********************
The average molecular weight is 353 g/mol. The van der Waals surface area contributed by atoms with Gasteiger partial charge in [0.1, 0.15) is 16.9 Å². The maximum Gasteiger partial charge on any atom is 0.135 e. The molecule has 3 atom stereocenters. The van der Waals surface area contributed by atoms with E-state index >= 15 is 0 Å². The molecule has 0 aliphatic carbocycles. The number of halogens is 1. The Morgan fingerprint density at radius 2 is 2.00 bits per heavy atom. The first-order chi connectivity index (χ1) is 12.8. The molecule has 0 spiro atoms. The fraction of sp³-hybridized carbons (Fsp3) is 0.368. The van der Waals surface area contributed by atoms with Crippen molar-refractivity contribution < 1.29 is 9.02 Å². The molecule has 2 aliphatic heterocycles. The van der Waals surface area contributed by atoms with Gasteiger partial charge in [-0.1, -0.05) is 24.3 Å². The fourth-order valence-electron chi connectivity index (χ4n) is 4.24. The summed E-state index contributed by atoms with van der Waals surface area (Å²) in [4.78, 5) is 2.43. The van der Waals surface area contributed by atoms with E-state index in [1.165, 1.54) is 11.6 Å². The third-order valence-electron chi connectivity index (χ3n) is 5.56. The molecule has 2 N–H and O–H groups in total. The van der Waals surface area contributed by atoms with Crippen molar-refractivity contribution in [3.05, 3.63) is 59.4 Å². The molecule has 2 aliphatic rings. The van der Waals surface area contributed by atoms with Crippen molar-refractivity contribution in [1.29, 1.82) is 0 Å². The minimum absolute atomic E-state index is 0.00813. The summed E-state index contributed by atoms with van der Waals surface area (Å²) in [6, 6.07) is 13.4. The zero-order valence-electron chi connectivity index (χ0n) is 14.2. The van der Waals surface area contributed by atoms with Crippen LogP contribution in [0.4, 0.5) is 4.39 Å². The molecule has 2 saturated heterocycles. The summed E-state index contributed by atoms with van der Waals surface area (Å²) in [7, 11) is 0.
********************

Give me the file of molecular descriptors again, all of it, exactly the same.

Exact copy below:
The average molecular weight is 353 g/mol. The van der Waals surface area contributed by atoms with Gasteiger partial charge in [0.1, 0.15) is 16.9 Å². The maximum Gasteiger partial charge on any atom is 0.135 e. The molecule has 3 atom stereocenters. The van der Waals surface area contributed by atoms with E-state index >= 15 is 0 Å². The molecule has 0 aliphatic carbocycles. The number of halogens is 1. The Morgan fingerprint density at radius 2 is 2.00 bits per heavy atom. The first-order chi connectivity index (χ1) is 12.8. The molecule has 0 spiro atoms. The fraction of sp³-hybridized carbons (Fsp3) is 0.368. The van der Waals surface area contributed by atoms with Crippen molar-refractivity contribution < 1.29 is 9.02 Å². The molecule has 2 aliphatic heterocycles. The van der Waals surface area contributed by atoms with Gasteiger partial charge in [-0.1, -0.05) is 24.3 Å². The fourth-order valence-electron chi connectivity index (χ4n) is 4.24. The summed E-state index contributed by atoms with van der Waals surface area (Å²) in [4.78, 5) is 2.43. The van der Waals surface area contributed by atoms with E-state index in [1.165, 1.54) is 11.6 Å². The third-order valence-electron chi connectivity index (χ3n) is 5.56. The molecule has 2 N–H and O–H groups in total. The van der Waals surface area contributed by atoms with Crippen molar-refractivity contribution in [3.05, 3.63) is 59.4 Å². The molecule has 2 aliphatic rings. The van der Waals surface area contributed by atoms with Crippen molar-refractivity contribution in [1.29, 1.82) is 0 Å². The minimum absolute atomic E-state index is 0.00813. The summed E-state index contributed by atoms with van der Waals surface area (Å²) in [6, 6.07) is 13.4. The zero-order valence-electron chi connectivity index (χ0n) is 14.2. The van der Waals surface area contributed by atoms with Crippen LogP contribution in [0.4, 0.5) is 4.39 Å². The molecule has 2 saturated heterocycles. The summed E-state index contributed by atoms with van der Waals surface area (Å²) in [7, 11) is 0.